There is no age group indicated but I think it would appeal to a wide age range and also to grown-ups! My older daughter was fascinated by them and read them over and over. I also found the little one peering at the paintings and later begging me to read the books to her. These are books one will savour again and again and are a definitely a collector's item.

16 comments:

sathish said...

wow!! amazing set.

The front page of ravi varma's book with the kid trying to pose like the painting of saraswati is very nice and funny!

great choice.

ranjani.sathish said...

We too have been awaiting this series eagerly, ever since we heard it !

Now your review makes me definitely want to buy it !

starry eyed said...

How d'you find these?! Amazing, Divya would love these.

Praba said...

Breath of fresh air you always bring, Chox! First, pratham's history series and now one on art series. Wow!

Will be nice if schools offer children this series on India's artists - as part of art and drawing in the classroom curriculum.

Will check them out for sure. Thanks!

utbtkids said...

WOW, I am drooling. I couldn't see pics in the sneak peak, so I was waiting for the post to be up.

Seriously. I remember the Ravi Verma Saraswathi and Lakshmi in my grandma's house. Grew up looking at those paintings. Absolutely adore his Maharashtrian Lady and The Milkmaid.

Can't wait to lay my hands on this series.

meera sriram said...

Thanks for bringing this to us Chox! I will defly pick them up, to educate myself and my daughter. Truly wonderful.

Hema said...

A wonderful set of books. Can't wait to lay my hands on them. Looks like it would please kids of all ages. Great find! Thanks!

Tharini said...

Wow Chox. This is terribly exciting. I loved the idea of MF Hussain conjuring up a horse by painting it and the boy jumping on to find the shoes. How inventive!! I don't have a wishlist of Indian books as such, but this is going on it. Thanks for such a succint look at the series.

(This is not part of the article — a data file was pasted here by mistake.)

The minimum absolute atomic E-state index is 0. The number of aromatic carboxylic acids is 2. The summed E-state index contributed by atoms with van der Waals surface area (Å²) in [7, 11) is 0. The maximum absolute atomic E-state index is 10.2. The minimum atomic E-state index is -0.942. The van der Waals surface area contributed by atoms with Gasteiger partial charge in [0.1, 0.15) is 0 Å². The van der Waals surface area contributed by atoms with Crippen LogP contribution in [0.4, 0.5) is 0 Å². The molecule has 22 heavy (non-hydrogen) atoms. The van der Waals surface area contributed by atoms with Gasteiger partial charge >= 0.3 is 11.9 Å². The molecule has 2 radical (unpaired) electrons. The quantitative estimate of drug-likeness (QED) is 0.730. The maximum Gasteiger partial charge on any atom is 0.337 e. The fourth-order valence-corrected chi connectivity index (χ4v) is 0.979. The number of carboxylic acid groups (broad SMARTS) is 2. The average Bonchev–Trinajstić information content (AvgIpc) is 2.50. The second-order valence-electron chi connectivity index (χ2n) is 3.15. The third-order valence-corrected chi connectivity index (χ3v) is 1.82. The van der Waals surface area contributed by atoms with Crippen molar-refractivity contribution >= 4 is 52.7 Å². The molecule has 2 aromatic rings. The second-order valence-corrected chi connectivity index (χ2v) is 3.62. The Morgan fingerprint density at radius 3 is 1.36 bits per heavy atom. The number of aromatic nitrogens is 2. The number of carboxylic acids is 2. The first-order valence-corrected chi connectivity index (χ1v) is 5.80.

Sheela said...

Awesome, Chox! What a wonderful way to incorporate art into our kids' lives! Loved your intro about story-telling mingling with art appreciation - they do go well together to make a lasting impression... Thanks!

ChoxBox said...

Thanks everyone. The books *will* make anyone go into an extremely excited mode!

Praba - thats a wonderful idea!

ChoxBox said...

@starry: The friend I mentioned got them for us. Let me know if you want them as well.

Poppins said...

Maha interesting, am really excited by there books too! Will definitely get hold of them.

utbtkids said...

We love this book. My older one totally digs it.

Praba said...

Picked up the one on Amrita Sher-gil. And K is completely inspired and intrigued by the artist's life. So many questions in the last 24 hours about her art, the photos and places mentioned in the book, Hungarian words, her family, sister, and even the different haircuts! A real treat for me too going through the book with her. :)

Part story, part memoir and part biography, all rolled into one bite-sized read is a very interesting way to present an artist to children. Loved it! The reproduced art and b/w, sepia photographs of Amrita, delightful! Thanks, Chox for an amazing review. The book was number one in my list of books to take home this time. Not to miss the fact that I actually went broke at Tulika's office. :)

Choxbox said...

Poppy: Did you get them yet?! What did the Poppins think of ‘em?!

utbt: Why am I not surprised?!

P: Your comment itself is a perfect review of the books. Come to Bengalooru, the NGMA here has a roomful of Sher-Gill’s works, some of which have been featured in Raghbeer’s book.
On a recent trip to the Salar Jung museum, my 5-year old spotted a Ravi Varma and excitedly identified it, thanks to Tulika’s The Veena Player. Hats off to the Tulika team for getting even little ones interested in the stuff.

Meera Sriram said...

We love love "a trail of paint"! Both mom and child are in awe, with the child reaching for this one from the shelf, often! The book is informative, and with just the right things to keep the little one interested, its wonderful!
Thank you R & S for this book, and chox for bringing it to ST!

Related Posts with Thumbnails